Skip to main content

The Path Homeward


Whither home 
for those who lost their mother!

No, they don't have any.


Or 

they find home everywhere -

boondocks, desolate shopfronts,

rail stations, awnings for Satyagraha,
where orphans watched over,
songs for refugees,
dip in the ocean at Kanyakumari,
sacrifices for ancestors at Gaya, and
along the solitary trails in Himavan.


Why so many journeys?

"Journeys are all there is - Journeys are experiences that rejuvenate the cycles of birth and impart an ego-less state of mind. The culture of journey is entwined with our countless torments and meditations...I travel a lot in personal life.  Travels through many walks of life is part of me. Long journeys are but an extension of the same. Your travels to wilderness count just the same as those that you make to a clinic or an orphanage. In reality the journey inwards are many many miles more than one ever does in external world. That is what a writer supposed to do. In a way we can define writing as an act of travel towards the star of his birth. This is not turning back of any sort. But a journey to the future."


In memory of beloved poet Vinayachandran Mash.


Note:
Translated from Poet D.Vinayachandran's Veettilekkulla Vazhi and an excerpt from an interview.

Comments

Sreekumar said…
Rajeshe,

Really touching....A great tribute...

Popular posts from this blog

Padmarajan: A Loss in January

[Malayalam Movie director and writer 1945 - 1991]

Padmarajan died in a cold January, untimely. He was in a hotel at calicut, in the middle of a celebration of his latest film Njaan Gandharvan (I, the celestial enchanter), in 1991. It was as if audience of the show was subjected to a dismayed silence, and the show was stalled. I for one who had just begun waking upto adolescence and the charm of his creative genius, felt the void, instantly.

Padmarajan started his career as a writer. Unfortunately I have not read any of his books. I know him from his films. If the literary quality of his films is anything to go by, they must be a world to discover. In fact like most of the films, his first film was based on his own novel Peruvazhiyambalam (The grand roadway Inn, 1979). The movie tore down the mythical fence between popular and art house movies. He pioneered the middle of the road solution for commercially succesfull good films and began a short lived golden period of malayalam films alo…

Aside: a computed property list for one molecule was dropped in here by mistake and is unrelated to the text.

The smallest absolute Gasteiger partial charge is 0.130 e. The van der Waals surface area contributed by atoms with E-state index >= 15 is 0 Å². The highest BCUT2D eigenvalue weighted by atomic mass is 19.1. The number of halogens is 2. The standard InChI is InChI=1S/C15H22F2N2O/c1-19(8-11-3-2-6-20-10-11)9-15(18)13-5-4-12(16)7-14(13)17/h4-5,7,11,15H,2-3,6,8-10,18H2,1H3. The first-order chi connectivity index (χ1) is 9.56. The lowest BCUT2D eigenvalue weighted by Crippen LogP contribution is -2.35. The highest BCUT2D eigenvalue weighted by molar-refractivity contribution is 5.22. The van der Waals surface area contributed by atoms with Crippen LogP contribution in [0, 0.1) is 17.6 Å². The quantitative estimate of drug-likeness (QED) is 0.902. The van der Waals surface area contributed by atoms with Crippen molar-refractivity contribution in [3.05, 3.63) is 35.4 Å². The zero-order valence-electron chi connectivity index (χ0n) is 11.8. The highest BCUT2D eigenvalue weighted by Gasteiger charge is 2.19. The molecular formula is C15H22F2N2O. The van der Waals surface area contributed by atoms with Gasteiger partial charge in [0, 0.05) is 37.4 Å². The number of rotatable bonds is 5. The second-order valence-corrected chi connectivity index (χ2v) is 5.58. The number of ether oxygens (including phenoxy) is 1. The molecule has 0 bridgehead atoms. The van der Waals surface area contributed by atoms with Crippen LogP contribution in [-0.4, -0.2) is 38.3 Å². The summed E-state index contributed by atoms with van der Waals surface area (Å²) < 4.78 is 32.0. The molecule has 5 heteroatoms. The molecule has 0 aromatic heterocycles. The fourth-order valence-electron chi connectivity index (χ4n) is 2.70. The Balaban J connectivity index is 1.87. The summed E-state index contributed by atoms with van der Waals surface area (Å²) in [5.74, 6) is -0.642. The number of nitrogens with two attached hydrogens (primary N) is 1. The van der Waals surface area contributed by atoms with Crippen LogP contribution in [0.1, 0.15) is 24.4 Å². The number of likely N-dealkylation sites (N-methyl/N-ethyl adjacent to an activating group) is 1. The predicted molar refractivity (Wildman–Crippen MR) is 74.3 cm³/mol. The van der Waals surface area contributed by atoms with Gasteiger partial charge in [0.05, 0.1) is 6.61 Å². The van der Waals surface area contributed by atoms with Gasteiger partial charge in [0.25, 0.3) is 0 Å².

Kunhunni maash

Kunhunni maash was an archetypal teacher of children and adults who have an open and earnest mind of a child to learn. No one has distilled knowledge and enlightenment to the degree of simplicity that he so effortlessly achieved. It spread like sunshine for decades over many generations of young kids who not only soared in their imagination about the open sky he unleashed, but learned the secrets of goodness and being kind and appreciative of mother earth.

For the twenty years I who read his(Kuttettan) editorial notes and advice to budding writers in the Children's Section (Baala-Pankthi) of Mathrubhumi magazine and having met him under a tree along with other students at school, felt the irrevocable loss of his long shadow. It's not just the charm of old world that is lost; I believe it is more than that. I doubt if we can ever find such fine folks anymore who can clear the gloom and guide your spirit to all that is worthy of life and living.

He was a short man. His poems were …

Ophelia - death by water

One of the most tragic and haunting images from Shakespeare plays that you ever read would be that of Ophelia lying drowned in the still water. She lay in the glassy stream weighed down by the viscous gravity of her tunic, unable to wade through the whirlpool of worldly woes. An image that is so earthy, erotic, deathly and saintly gleaned effortlessly from Gertrude’s soliloquy (from Act 4 Scene 7):

There is a willow grows aslant a brook, That shows his hoar leaves in the glassy stream; There with fantastic garlands did she come Of crow-flowers, nettles, daisies, and long purples That liberal shepherds give a grosser name, But our cold maids do dead men's fingers call them: There, on the pendent boughs her coronet weeds Clambering to hang, an envious sliver broke; When down her weedy trophies and herself Fell in the weeping brook. Her clothes spread wide; And, mermaid-like, awhile they bore her up: Which time she chanted snatches of old tunes; As one incapable of her own distress, Or like a crea…